public expectations in regard to safe, effective and affordable services;

 

taxpayer demands for cost effective safety oversight;

 

operators’ desire to have a regulatory system more in tune with the realities of the helicopter industry; and

 

a safety management model based “partnership and pride” in safety management rather than “blame and shame”.

 

For one thing “blame and shame” works quite well. There must be consequences for error. Blame and shame is preferable to fines or jail sentences.

19. The cost of helicopter safety management under a TCCA/HAC partnership would be

counterbalanced by direct savings not to mention efficiencies and other ensuing benefits.

 

What efficiencies? What ensuing benefits?

 

20. Although transfer to an Industry Self-management model would require transitional government funding, and perhaps continued financial support by TCCA for independent auditing, taxpayers would rapidly recoup the investment and then reap sustained dividends.

 

Some hard numbers have to be put on things like this. One can not just wave one’s arm and say everything will be all right.

21. Should Industry Self-management not live up to industry expectations the Association could always forfeit its designation.

 

If this happens, chaos will result.

22. Given the Treasury Board objective for modernizing safety management, if HAC does not embrace Industry Self-management some other, less representative organization, may be called upon to do so.

 

The largest constituency of the helicopter industry, namely pilots and engineers, are not represented in any way. This is one of my biggest objections to this whole potential fiasco .

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Here are some thoughts on the conclusions of the Helicopter AOC Industry Self-Management Feasibility Study.

 

1. Statistically the Canadian safety oversight system has been cruising steadily for the last 20 years.

 

The argument can be advanced that the accident rate, rather than being stagnant should be improving.

 

2. H-AOC Industry Self-management could be like installing a hydrid engine that would increase the cruise speed of the system and considerably improve its efficiency.

 

What does this mean? It is a senseless analogy.

 

3. The helicopter industry is a homogeneous and highly competitive sub-sector of commercial aviation.

 

Homogeneity can be detrimental. If there is too much conformity, diverstiy suffers. Perhaps “cut throat” should be substituted for “highy competitive”.

 

4. The Helicopter Association of Canada has unparalleled operator membership and consonant respect, which makes it extraordinarily well placed to assume responsibility and accountability for industry self-management.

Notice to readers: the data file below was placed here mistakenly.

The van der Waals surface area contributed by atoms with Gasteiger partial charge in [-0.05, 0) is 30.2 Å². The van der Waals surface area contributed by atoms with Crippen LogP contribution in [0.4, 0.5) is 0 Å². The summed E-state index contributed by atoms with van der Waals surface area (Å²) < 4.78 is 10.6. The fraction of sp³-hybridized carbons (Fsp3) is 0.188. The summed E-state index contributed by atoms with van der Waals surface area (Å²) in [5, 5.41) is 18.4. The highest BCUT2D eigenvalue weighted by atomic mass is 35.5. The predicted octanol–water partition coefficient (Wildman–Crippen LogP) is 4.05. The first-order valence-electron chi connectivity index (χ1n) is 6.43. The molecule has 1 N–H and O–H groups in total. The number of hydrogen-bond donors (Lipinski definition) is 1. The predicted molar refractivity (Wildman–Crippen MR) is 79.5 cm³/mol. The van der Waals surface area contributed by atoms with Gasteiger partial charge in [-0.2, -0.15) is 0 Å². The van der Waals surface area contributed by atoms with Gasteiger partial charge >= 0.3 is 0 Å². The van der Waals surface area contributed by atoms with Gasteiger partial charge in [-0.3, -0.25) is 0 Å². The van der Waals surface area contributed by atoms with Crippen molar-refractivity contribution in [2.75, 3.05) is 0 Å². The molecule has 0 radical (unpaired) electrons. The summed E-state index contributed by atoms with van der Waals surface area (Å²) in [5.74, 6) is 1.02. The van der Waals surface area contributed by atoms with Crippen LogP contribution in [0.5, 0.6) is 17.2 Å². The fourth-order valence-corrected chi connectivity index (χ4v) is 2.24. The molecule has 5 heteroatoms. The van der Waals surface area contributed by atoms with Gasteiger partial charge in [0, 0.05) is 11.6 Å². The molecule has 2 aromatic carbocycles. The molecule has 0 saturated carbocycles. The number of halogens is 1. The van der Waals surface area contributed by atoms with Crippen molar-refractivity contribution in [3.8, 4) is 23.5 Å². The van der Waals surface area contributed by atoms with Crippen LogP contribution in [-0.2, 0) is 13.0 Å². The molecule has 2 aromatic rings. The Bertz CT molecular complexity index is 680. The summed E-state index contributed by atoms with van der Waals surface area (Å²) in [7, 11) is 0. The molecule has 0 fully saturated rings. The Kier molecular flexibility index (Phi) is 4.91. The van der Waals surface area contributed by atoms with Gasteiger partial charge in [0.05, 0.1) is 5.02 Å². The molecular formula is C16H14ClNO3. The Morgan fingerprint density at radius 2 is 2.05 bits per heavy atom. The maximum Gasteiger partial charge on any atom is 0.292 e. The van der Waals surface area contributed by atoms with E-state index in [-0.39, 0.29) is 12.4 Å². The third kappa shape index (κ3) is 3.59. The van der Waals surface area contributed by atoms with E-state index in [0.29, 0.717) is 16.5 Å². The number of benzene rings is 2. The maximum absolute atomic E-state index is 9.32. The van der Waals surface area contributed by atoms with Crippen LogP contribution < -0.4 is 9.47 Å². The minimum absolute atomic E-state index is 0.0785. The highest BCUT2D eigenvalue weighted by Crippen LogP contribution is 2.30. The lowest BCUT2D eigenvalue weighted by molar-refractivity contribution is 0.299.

I am sure parallels can be found here. Considering the intimate relationship between HAC and Canadian helicopter operators, HAC is poorly placed to assume both responsibility and accountability.

 

5. The Canadian helicopter industry caters to very sophisticated, exclusive-use, industrial customers who demand a high degree of safety and service reliability.

 

Some may be sophisticated but they are in the minority. Consider tree planters and drillers. I have never once encountered a user who questioned a pilot’s decision for instance those regarding weather or aircraft loading. They assume that if the pilot says it is OK or attempts to do it, it must be safe.

 

6. Competitive dynamics can be used to promote safety without the level of direct government oversight that would be required by conventional wisdom.

 

If competitive dynamics works so well, why is HAC needed to promote it?

 

7. The Canadian helicopter industry, in general, has a positive safety culture.

 

Is forty-two consecutive fourteen hour days safe? Is trying to get a job done in half-mile visibility safe? Is guessing at the gross take-off weight of a helicopter safe?

 

8. The needs, issues and concerns inherent to the concept of industry self-management can be resolved.

 

If so, list and address them now.

 

 

9. CBAA experience demonstrates that HAC, under the supervision of its Board of

Directors/membership, can replace TCCA as the organization responsible for establishing

commercial helicopter service standards and for the issuance/cancellation of AOCs, amendments, operations specifications, approval of manuals, and the management of audits and SMS.

 

As has been ponted out, the members of CBAA are not in competition with each other whereas members of HAC most certainly are.

10. If HAC becomes a Designated Organization it would be: accountable to the Minister for H-AOC management in compliance with the Aeronautics Act; subject to administrative monetary penalties; and in extreme circumstances the Association’s certification could be suspended/cancelled.

 

If a large part of the compliance with CARS is invested in HAC and they prove incapable of managing the task, what sort of mayhem will ensue between the time HAC is fired and another organization appointed?

 

11. Under industry self-management operator issues relative to H-AOCs would be resolved entirely within the Association while TCCA issues relative to any operator’s AOC would be resolved between the TCCA Headquarters and the Association.

This just seems like another layer of bureaucracy which will complicate matters.

12. Under Industry Self-management TCCA should continue to develop and enforce regulations while the Association must continue to represent members who have a legitimate defence.

 

This is the definition of conflict of interest.

13. Taking on AOC Management will not change the mission, goals and other roles of the Association.

 

Again, almost by definition it will change all three.